The rise to power of Hitler and the Nazi’s
- Pages: 10
- Word count: 2386
- Category: Power
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On the 30th of January 1933, Hitler was appointed chancellor. Why had this happened? From a tramp in 1914 to the Prime Minister of Germany, what had happened in between these years that led to Adolf Hitler becoming chancellor? My task is to analyse the events between 1914 and 1933 that led to Hitler becoming chancellor. Some of these events are going to be short term causes such as the “Reichstag Fire” and some of these events are going to be long term causes such as “the defeat of world war 1.
I will also encounter political and economical causes that allowed Hitler to become chancellor. My task is to analyse all of these causes and decide which cause is the most important cause of Hitler and the Nazi’s rise to power. Hitler was born on the 20th of April 1989 in Austria. He left school at the age of 16, and ion 1909 moved to Vienna to try and study at an art college. This is where he first got interested in politics and he especially liked the ideas of the Nationalist parties. This is also where his hatred of socialist
Parties began. His beliefs matched the Nationalists; to make Austria great and his beliefs of anti-Semitism, Anti-Communism and Anti-Democracy also started with the support of the nationalist parties. In 1913, Hitler moved to Germany to avoid military service, for Vienna but he volunteered to join the German Army as soon as war began in 1914. In the First World War Hitler worked in the army as a messenger, taking messages between trenches. He was wounded twice once by rifle and then gassed near the end of the war.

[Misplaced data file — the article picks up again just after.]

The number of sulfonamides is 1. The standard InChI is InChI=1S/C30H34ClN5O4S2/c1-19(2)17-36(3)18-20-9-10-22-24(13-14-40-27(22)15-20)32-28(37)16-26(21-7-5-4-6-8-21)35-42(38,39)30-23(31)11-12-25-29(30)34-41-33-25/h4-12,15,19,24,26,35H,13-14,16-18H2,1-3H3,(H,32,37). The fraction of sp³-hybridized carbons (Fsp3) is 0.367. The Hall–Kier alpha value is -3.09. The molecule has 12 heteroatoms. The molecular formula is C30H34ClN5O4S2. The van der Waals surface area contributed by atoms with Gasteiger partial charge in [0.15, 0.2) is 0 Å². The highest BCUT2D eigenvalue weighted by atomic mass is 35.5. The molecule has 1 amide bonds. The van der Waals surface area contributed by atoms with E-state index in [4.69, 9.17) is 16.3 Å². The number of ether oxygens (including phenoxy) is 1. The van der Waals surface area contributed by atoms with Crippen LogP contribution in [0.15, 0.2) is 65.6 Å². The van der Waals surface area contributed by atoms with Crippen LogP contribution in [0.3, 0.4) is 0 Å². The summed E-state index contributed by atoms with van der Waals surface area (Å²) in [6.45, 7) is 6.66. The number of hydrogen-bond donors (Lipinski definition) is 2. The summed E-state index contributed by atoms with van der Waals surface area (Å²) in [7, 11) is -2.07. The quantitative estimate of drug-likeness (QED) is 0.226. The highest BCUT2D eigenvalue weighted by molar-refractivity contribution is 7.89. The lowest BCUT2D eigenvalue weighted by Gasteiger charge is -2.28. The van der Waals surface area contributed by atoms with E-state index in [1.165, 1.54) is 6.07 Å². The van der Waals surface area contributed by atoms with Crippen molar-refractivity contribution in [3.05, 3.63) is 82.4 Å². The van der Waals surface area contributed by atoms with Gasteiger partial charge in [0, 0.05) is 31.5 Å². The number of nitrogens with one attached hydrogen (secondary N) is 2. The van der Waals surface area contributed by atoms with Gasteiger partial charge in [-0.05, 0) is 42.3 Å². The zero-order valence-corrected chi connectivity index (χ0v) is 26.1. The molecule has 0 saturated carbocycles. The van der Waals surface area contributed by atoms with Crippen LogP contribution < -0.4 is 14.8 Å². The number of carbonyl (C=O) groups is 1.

During the war he won many medals including the “Iron Cross First Class” the highest award a German soldier could get. When he recovered from his injury the war was over and the armistice had been signed. Hitler himself said that “war was the greatest of all experience” Hitler was devastated. He blamed the Jews and the socialist politicians for the surrender of Germany. Hitler was certain that the German army couldn’t have been defeated and he felt that Germany had been “Stabbed in the Back” by the Jewish and nationalist politicians or “November Criminals” as he called them.
The defeat of the First World War is a long term cause for Hitler and the Nazi’s rise to power as it convinced Hitler that he had to do something to make Germany great again. Hitler already didn’t like Democracy as Germany had been ruled by a monarchy before and he believed that the German army would have won had the politicians not signed the armistice. The armistice led to the treaty of Versailles, which crippled Germany and is also another very important long-term political cause for Hitler and the Nazi’s rise to power. Most German people hated the treaty of Versailles because of how harshly it punished Germany.
Hitler and many other wanted to tear up the treaty from the day that it was signed. Also included in the harsh terms treaty was the “War Guilt” clause, in which Germany had to admit that it was responsible for starting the Great War. The terms of the treaty of Versailles constantly fuelled Hitler’s anger, so it is a very important cause in Hitler’s rise to power because if he had not been constantly angered then he would not have taken some of the measures that he did. Hitler had very strong views on the treaty. Even though he was Austrian, he loved Germany more than anything.